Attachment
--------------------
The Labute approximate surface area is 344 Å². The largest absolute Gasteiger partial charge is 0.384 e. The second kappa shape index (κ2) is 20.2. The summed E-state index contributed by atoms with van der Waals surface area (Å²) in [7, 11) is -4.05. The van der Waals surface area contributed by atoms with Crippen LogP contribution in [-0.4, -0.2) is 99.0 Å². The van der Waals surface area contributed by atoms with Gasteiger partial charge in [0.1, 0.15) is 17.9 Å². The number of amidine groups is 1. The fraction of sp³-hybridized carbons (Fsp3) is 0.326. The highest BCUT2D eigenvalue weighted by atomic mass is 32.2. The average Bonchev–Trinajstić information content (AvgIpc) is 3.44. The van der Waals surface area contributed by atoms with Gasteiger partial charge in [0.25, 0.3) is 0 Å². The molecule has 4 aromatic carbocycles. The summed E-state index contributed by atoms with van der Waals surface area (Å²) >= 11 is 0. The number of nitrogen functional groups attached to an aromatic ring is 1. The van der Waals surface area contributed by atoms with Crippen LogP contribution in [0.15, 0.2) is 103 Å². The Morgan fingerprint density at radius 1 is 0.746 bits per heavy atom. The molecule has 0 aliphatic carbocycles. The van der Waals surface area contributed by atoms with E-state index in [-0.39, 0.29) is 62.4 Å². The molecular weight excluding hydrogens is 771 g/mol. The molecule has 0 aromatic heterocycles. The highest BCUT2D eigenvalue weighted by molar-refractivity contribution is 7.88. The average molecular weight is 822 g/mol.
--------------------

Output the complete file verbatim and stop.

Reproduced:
The Labute approximate surface area is 344 Å². The largest absolute Gasteiger partial charge is 0.384 e. The second kappa shape index (κ2) is 20.2. The summed E-state index contributed by atoms with van der Waals surface area (Å²) in [7, 11) is -4.05. The van der Waals surface area contributed by atoms with Crippen LogP contribution in [-0.4, -0.2) is 99.0 Å². The van der Waals surface area contributed by atoms with Gasteiger partial charge in [0.1, 0.15) is 17.9 Å². The number of amidine groups is 1. The fraction of sp³-hybridized carbons (Fsp3) is 0.326. The highest BCUT2D eigenvalue weighted by atomic mass is 32.2. The average Bonchev–Trinajstić information content (AvgIpc) is 3.44. The van der Waals surface area contributed by atoms with Gasteiger partial charge in [0.25, 0.3) is 0 Å². The molecule has 4 aromatic carbocycles. The summed E-state index contributed by atoms with van der Waals surface area (Å²) >= 11 is 0. The number of nitrogen functional groups attached to an aromatic ring is 1. The van der Waals surface area contributed by atoms with Crippen LogP contribution in [0.15, 0.2) is 103 Å². The Morgan fingerprint density at radius 1 is 0.746 bits per heavy atom. The molecule has 0 aliphatic carbocycles. The van der Waals surface area contributed by atoms with E-state index in [-0.39, 0.29) is 62.4 Å². The molecular weight excluding hydrogens is 771 g/mol. The molecule has 0 aromatic heterocycles. The highest BCUT2D eigenvalue weighted by molar-refractivity contribution is 7.88. The average molecular weight is 822 g/mol.